In voltammetric analysis the signal-in most cases-depends on transport processes. When getting concentration values of analytes from voltammetric calibrating curves, it is expected that the mass transport characteristics in sample solutions and in calibrating standards are identical. Standard additionmethods are used in analytical practice when making calibrating standard with transport propertiesmatching that of the samples would be difficult. Voltammetric measurements can also be carried out in soil-in sediment-or in gel samples. The mass transport conditions in these media, however, can considerably differ from those existing in aqueous solutions. The application of standard addition technique, however, is not an option there. In this work, a glassy carbon electrode was applied with a built-in diffusion layer on its measuring surface and chronoamperometric measurements were carried out. The current-time transients taken in aqueous solution and in tortuous, diffusion-hindered media were compared. Ascorbic acid and iodine as analytes as well as silica sand sediments and green pepper pulps as tortuous matrices were used. It was proved that if the modified electrode is used for analysis, then short time chronoamperometric transients taken in tortuous media can be evaluated by calibration data taken in aqueous standard solutions.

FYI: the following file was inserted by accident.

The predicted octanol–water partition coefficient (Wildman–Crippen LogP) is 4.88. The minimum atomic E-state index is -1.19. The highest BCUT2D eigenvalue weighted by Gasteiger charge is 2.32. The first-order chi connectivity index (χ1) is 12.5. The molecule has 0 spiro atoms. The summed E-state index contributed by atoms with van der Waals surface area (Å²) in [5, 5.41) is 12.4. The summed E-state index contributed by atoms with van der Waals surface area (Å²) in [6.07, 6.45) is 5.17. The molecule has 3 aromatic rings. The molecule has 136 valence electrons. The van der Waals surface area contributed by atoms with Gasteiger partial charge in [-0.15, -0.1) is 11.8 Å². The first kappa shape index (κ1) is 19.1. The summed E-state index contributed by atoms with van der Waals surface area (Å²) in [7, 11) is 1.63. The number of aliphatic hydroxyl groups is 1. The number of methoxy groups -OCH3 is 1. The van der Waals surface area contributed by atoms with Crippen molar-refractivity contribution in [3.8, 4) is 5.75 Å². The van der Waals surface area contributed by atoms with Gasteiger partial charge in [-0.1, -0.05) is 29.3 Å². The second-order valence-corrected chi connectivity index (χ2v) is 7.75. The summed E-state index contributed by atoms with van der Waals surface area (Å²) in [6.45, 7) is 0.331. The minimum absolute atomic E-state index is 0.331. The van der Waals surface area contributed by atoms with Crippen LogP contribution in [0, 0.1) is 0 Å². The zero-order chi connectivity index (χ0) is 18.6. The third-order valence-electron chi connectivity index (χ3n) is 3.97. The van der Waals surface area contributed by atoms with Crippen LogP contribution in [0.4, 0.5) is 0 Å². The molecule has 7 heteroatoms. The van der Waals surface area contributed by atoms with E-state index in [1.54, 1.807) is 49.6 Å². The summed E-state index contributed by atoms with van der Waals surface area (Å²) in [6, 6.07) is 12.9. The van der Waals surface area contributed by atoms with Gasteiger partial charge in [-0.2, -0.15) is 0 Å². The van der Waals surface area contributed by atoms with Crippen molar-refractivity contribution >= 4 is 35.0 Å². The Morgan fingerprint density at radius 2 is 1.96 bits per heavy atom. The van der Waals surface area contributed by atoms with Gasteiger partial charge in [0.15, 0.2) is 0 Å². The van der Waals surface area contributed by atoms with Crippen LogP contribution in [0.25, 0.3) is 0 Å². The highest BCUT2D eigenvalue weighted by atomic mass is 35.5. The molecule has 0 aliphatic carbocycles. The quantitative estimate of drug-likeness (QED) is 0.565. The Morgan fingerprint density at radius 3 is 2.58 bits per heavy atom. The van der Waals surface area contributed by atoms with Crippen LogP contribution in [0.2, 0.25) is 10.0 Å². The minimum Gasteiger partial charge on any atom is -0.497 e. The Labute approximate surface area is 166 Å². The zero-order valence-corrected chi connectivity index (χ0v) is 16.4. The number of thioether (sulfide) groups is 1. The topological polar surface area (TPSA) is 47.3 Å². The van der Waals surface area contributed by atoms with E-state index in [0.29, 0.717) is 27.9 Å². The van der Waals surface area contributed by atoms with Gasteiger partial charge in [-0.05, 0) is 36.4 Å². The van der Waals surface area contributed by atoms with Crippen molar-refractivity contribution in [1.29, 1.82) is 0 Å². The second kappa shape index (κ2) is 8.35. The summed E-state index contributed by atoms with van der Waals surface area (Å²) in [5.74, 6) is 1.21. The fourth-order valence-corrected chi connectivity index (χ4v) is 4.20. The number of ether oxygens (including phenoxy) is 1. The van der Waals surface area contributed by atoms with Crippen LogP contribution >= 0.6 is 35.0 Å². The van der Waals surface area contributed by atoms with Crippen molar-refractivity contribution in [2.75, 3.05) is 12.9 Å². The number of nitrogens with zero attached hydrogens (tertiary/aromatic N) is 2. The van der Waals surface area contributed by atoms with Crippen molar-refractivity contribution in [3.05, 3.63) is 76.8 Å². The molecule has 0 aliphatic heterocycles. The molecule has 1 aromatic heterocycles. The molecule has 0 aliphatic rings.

ASJC Scopus subject areas
- Materials Science(all)
- Condensed Matter Physics
- Electrical and Electronic Engineering